Avalanche Airbag Systems – An Overview


Powder!

 

Many different statistics have been quoted about success rates of avalanche airbag systems in preventing fatalities. It all depends on how the data is collected and how it is filtered. However, even the most cynical experts seem to agree that, along with the avalanche transceiver, they are the best piece of technology around (best way to help you survive an avalanche).

Our only reservation about people wearing avalanche airbags is that these pieces of equipment should never be seen as a substitute for prevention (good training and continual knowledge-based decision making throughout the day). They can save lives by keeping you from being fully buried in an avalanche, if you deploy them correctly and are in ‘survivable’ terrain. By ‘survivable’ terrain we mean areas where there are no obstacles in your path (airbags are not much use if you are taken over cliffs and into trees). What airbags are great for is that they keep you on the surface of a moving avalanche, so that you can be located and rescued more quickly. (The time taken locating an avalanche victim is crucial in their chance of survival).

All the different systems work on the same principle. Very basically: Your avalanche backpack incorporates 1 or 2 airbags and a pressurised air cannister. If caught in an avalanche, you pull a handle on your backpack to trigger the release of compressed gas into the airbag/s. These inflated airbag/s increase your volume. The scientific principle of ‘inverse segregation’, whereby larger objects will always move to the top when in motion, enables you to rise to the surface of a moving avalanche. Dale Atkins, President of the American Avalanche Association, describes this as the ‘brazil nut effect‘: If you put a load of mixed nuts in a can and shake it, the brazil nuts (the biggest ones) will come to the surface. The manufacturers’ websites below (highlighted in orange) contain the more technical details.

Brief overview of the 3 main systems available in Europe

ABS (the original system, around and developed since 1985)

  • Twin airbag system, with a total capacity of 170 litre (2 x 85 litre balloons).
  • Inflates at the sides from the shoulder straps, bit like giant butterfly wings.
  • Nitrogen gas.
  • Manufacturers’ top selling points:
  • Double safety. In case one airbag doesn’t deploy or gets damaged in the avalanche, the other one is also there.
  • The 2 inflated orange airbags are very visible to your companions making it easier for them to find you, if you are taken by an avalanche.
  • Unobstructed view and freedom of movement if caught, not interfering with your sense of direction.

Snowpulse (2nd company to enter the market)

  • Single airbag system. 1 airbag, capacity 150 litre.
  • Inflates from shoulder straps and top of the bag, behind the head and neck.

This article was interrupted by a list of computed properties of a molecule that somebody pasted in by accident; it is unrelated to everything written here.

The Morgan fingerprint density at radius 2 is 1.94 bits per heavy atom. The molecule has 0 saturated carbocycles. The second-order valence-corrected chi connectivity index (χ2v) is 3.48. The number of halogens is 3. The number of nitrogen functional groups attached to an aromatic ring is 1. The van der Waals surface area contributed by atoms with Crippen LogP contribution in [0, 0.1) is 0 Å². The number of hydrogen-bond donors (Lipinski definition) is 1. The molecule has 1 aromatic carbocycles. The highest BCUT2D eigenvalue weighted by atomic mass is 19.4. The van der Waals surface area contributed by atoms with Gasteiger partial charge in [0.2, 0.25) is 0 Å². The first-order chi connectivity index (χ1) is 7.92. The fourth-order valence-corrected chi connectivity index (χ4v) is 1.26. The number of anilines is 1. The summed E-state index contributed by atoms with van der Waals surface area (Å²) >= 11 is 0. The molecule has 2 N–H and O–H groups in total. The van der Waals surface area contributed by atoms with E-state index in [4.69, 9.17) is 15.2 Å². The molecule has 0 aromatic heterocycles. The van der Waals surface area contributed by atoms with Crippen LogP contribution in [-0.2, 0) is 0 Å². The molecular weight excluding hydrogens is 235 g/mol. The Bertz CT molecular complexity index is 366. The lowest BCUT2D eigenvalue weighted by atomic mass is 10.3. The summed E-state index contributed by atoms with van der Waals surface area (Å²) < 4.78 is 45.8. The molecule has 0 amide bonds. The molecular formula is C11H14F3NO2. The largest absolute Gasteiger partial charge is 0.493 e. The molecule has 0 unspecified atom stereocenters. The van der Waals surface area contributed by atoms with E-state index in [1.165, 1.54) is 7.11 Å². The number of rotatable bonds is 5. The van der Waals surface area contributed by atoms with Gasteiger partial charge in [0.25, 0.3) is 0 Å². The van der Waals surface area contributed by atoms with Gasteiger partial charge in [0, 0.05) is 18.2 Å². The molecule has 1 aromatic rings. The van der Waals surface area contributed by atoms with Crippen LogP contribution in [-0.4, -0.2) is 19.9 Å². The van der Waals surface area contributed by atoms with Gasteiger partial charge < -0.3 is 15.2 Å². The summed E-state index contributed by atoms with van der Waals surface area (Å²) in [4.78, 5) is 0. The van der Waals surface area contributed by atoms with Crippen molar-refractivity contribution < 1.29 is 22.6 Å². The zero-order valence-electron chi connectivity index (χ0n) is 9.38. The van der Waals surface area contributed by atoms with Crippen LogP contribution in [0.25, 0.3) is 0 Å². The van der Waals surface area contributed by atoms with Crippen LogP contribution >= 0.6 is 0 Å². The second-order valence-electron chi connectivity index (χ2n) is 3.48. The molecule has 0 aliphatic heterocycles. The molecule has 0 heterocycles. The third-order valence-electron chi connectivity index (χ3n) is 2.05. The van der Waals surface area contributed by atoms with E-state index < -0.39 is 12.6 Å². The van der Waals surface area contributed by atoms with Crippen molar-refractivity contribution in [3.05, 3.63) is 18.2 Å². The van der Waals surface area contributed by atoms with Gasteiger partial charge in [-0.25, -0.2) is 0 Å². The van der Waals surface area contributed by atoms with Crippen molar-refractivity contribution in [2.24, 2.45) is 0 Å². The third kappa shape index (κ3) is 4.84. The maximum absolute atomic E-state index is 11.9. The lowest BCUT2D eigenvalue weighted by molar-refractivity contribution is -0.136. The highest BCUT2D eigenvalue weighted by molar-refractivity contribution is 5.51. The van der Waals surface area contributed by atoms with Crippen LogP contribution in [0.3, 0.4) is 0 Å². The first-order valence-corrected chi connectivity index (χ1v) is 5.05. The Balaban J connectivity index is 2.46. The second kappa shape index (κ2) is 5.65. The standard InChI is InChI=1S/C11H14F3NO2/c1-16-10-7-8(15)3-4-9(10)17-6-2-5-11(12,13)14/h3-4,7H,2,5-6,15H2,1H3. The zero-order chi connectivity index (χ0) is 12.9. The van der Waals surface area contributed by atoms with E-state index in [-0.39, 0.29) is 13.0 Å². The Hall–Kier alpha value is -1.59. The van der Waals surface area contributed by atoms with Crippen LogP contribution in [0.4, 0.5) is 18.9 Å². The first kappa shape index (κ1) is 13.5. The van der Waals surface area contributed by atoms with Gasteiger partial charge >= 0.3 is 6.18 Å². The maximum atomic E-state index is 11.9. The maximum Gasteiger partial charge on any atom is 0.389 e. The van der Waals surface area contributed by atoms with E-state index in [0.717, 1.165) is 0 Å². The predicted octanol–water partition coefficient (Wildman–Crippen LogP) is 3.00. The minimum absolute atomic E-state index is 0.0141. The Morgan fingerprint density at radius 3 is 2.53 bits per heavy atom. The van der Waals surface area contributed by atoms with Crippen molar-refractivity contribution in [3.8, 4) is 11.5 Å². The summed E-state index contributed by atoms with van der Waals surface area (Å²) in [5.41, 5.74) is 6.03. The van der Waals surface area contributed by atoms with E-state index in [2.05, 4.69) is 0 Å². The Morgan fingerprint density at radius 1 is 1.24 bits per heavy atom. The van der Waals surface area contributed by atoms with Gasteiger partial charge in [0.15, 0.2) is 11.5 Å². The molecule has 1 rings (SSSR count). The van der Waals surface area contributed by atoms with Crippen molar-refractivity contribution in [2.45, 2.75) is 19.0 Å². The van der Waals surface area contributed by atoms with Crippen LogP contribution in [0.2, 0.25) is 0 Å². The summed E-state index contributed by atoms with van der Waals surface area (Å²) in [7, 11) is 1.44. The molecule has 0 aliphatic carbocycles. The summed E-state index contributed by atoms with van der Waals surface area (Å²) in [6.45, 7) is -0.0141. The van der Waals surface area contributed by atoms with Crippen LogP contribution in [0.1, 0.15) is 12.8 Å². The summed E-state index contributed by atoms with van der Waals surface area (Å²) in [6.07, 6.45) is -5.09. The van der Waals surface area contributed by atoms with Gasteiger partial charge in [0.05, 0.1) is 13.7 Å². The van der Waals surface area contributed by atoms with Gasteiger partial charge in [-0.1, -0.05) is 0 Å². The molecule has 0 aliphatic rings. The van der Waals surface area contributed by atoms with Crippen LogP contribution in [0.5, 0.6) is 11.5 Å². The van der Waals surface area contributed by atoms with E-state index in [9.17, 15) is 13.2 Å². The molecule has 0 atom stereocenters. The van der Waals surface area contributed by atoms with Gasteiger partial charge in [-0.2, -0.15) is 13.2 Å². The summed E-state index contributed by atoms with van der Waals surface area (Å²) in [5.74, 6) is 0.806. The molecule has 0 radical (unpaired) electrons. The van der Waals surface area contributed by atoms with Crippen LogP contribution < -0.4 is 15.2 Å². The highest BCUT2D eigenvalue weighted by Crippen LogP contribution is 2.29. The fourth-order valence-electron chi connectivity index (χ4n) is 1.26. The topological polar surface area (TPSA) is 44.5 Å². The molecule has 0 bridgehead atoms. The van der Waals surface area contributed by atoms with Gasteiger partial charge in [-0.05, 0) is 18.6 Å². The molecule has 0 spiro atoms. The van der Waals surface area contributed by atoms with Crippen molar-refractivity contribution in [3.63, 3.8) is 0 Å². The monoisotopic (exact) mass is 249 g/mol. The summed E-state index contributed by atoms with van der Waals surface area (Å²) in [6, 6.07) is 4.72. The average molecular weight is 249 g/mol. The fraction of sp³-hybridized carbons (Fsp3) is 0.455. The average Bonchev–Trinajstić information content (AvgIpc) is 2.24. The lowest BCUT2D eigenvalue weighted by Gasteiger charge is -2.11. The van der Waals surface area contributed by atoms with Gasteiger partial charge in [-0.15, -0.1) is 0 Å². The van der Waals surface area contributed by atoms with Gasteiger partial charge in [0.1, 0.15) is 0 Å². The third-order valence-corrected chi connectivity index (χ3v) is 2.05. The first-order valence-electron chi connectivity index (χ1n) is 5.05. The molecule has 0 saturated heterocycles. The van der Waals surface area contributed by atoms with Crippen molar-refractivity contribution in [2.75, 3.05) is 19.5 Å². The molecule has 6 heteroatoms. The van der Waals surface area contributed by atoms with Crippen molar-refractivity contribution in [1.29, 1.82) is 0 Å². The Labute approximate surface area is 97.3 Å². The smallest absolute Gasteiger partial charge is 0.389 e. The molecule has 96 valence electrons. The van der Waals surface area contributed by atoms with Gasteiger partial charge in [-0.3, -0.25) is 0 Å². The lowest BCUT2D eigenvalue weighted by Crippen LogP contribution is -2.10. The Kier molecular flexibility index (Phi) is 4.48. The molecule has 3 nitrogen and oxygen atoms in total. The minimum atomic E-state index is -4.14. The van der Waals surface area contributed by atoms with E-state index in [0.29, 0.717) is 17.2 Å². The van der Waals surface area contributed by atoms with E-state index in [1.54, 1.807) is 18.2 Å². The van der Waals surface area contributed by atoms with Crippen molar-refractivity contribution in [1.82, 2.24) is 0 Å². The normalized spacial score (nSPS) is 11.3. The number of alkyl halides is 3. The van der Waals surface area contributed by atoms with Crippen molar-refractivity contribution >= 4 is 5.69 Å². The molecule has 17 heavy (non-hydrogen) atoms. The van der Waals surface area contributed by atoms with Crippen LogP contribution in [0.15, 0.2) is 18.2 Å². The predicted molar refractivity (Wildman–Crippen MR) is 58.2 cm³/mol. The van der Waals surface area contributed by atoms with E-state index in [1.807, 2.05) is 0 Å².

• Compressed air.
  • Manufacturers’ top selling points:
  • ‘Head on top’ technology. Designed to keep you on your back with your head out of the snow to avoid asphyxiation.
  • Airbag helps to protect your head, back of neck and chest from trauma during an avalanche.
  • Ergonomic, lightweight design.

BCA (has now gained approval for sale in Europe)

  • Single airbag system. 1 airbag, capacity 150 litre.
  • Inflates from top of backpack, behind the head and shoulders.
  • Compressed air.
  • Manufacturers’ top selling points:
  • Protects the head and neck and upper body from trauma.
  • Clear peripheral vision to see an escape route if caught in an avalanche situation, due to positioning of airbag behind head but away from hips and arms.
  • Lighter and less expensive than other makes.

In Conclusion…

The international avalanche community has strongly endorsed avalanche airbags as the best way of surviving a moving avalanche (i.e. you will not float up to the top of avalanche debris if you are buried – or still buried – after the avalanche has come to rest. For example if the avalanche has taken you into a hole and you end up buried under several metres of snow, you will not float up OR if you forget to inflate the airbags until you are buried and the avalanche has stopped, you will not float up through the static compact snow). The 3 different types of airbag system outlined above are all good quality products.

To choose which one’s best for you, consider things like how well they fit, which volume is most suitable for your needs, weight, price, and convenience of getting the cannister serviced. Off-piste suppliers’ websites, such as Snowshepherd in the UK, often contain great information to help you. A particular favourite of ours is the new Ortovox ABS range, with a womens’ version out this year, see our previous blog.

Perhaps you could look at buying an avalanche airbag system as being both the best and the worst investment you will ever make as an off-piste skier/boarder: best because, in the worst case scenario, deploying one could save your life; worst because, hopefully, you will never be caught in a situation where you need to use it at all.

Stay tuned for our future articles, including possible problems you may encounter when trying to transport your airbag by plane, and solutions to get around this.